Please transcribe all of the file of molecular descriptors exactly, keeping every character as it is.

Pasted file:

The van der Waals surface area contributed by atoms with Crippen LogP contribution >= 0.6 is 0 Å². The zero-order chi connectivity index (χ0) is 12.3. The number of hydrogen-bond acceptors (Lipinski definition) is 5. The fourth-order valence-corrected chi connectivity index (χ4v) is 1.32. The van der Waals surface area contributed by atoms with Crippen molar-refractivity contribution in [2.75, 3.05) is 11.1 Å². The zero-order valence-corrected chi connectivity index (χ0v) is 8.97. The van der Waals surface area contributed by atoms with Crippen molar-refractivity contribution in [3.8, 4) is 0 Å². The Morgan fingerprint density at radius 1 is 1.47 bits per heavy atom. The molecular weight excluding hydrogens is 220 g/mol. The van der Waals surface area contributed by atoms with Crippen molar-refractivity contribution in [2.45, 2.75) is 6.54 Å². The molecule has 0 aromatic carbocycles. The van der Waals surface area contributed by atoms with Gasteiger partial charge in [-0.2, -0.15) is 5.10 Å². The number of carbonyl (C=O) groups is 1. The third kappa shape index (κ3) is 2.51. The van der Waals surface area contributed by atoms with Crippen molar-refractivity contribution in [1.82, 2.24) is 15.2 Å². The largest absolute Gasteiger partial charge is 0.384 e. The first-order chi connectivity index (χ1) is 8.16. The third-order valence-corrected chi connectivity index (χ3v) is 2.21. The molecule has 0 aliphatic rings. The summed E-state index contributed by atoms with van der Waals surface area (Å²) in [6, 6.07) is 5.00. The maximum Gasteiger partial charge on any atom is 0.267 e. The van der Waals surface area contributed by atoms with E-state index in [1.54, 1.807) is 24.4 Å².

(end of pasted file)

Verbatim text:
The van der Waals surface area contributed by atoms with Crippen LogP contribution >= 0.6 is 0 Å². The zero-order chi connectivity index (χ0) is 12.3. The number of hydrogen-bond acceptors (Lipinski definition) is 5. The fourth-order valence-corrected chi connectivity index (χ4v) is 1.32. The van der Waals surface area contributed by atoms with Crippen molar-refractivity contribution in [2.75, 3.05) is 11.1 Å². The zero-order valence-corrected chi connectivity index (χ0v) is 8.97. The van der Waals surface area contributed by atoms with Crippen molar-refractivity contribution in [3.8, 4) is 0 Å². The Morgan fingerprint density at radius 1 is 1.47 bits per heavy atom. The molecular weight excluding hydrogens is 220 g/mol. The van der Waals surface area contributed by atoms with Crippen molar-refractivity contribution in [2.45, 2.75) is 6.54 Å². The molecule has 0 aromatic carbocycles. The van der Waals surface area contributed by atoms with Gasteiger partial charge in [-0.2, -0.15) is 5.10 Å². The number of carbonyl (C=O) groups is 1. The third kappa shape index (κ3) is 2.51. The van der Waals surface area contributed by atoms with Crippen molar-refractivity contribution in [1.82, 2.24) is 15.2 Å². The largest absolute Gasteiger partial charge is 0.384 e. The first-order chi connectivity index (χ1) is 8.16. The third-order valence-corrected chi connectivity index (χ3v) is 2.21. The molecule has 0 aliphatic rings. The summed E-state index contributed by atoms with van der Waals surface area (Å²) in [6, 6.07) is 5.00. The maximum Gasteiger partial charge on any atom is 0.267 e. The van der Waals surface area contributed by atoms with E-state index in [1.54, 1.807) is 24.4 Å².